An additional 4 patients completed treatment but died during the follow-up period.
No changes in vital signs (heart rate, blood pressure) and no excess of ECG abnormalities were noted in patients who received remacemide hydrochloride compared with those who received placebo (Figure 3⇓).
The most common treatment-attributed adverse events were CNS related. Infusion site reactions and gastrointestinal upset, particularly nausea and vomiting, were also reported. CNS and gastrointestinal events were most frequent in the group receiving 600 mg BID. CNS events increased in frequency during later infusions in the 500 and 600 mg BID groups (Figures 4⇓ and 5⇓), consistent with accumulation of either remacemide (Figure 6⇓) or its active metabolite (Figure 7⇓). Common treatment-related adverse events are summarized in Table 4⇓.
There was no increase in the frequency of abnormal laboratory reports in patients treated with remacemide hydrochloride compared with placebo-treated patients.
Mean (2-hour) remacemide and desglycinyl metabolite plasma concentration data indicated accumulation of the metabolite but not of parent drug during the course of repeated infusions at the higher doses. Accumulation of the desglycinyl metabolite is not unexpected based on its known half-life. This suggests that the desglycinyl metabolite may be responsible for the onset of CNS and gastrointestinal effects after repeated infusions of remacemide (Figure 5⇑).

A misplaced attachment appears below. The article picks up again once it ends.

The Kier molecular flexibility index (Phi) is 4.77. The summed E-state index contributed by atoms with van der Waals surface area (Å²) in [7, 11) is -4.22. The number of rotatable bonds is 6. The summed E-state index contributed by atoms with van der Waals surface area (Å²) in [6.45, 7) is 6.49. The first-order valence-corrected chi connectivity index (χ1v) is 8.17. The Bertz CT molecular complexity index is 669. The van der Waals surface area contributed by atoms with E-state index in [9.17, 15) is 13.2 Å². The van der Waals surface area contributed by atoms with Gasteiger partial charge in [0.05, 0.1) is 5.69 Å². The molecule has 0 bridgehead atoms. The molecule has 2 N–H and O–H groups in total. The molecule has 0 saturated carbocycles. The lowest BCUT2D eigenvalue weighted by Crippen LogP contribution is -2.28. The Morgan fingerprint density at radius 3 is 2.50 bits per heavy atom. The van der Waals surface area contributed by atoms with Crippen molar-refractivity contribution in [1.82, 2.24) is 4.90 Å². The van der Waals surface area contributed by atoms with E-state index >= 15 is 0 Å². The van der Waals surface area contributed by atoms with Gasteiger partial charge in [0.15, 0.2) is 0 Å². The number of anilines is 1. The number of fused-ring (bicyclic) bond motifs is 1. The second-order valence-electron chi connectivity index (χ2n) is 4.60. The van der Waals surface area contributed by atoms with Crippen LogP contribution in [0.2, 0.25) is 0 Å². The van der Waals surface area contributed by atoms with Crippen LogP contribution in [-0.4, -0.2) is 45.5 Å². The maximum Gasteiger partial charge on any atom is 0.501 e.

There was no significant difference in neurological or functional outcome between the remacemide hydrochloride– and placebo-treated groups.
Doses of ≥200 mg BID attained the putative neuroprotective plasma concentrations of remacemide predicted from animal models (250 to 600 ng/mL). At a dose of 500 mg BID, concentrations above these target levels were attained with an acceptable tolerability profile in 5 of 6 patients (1 patient was withdrawn because of agitation and hyperreflexia). At a dose of 600 mg BID, 2 of 7 patients discontinued the study drug because of adverse events (hallucinations, nausea, and vomiting in one individual and somnolence, nausea, and vomiting in another).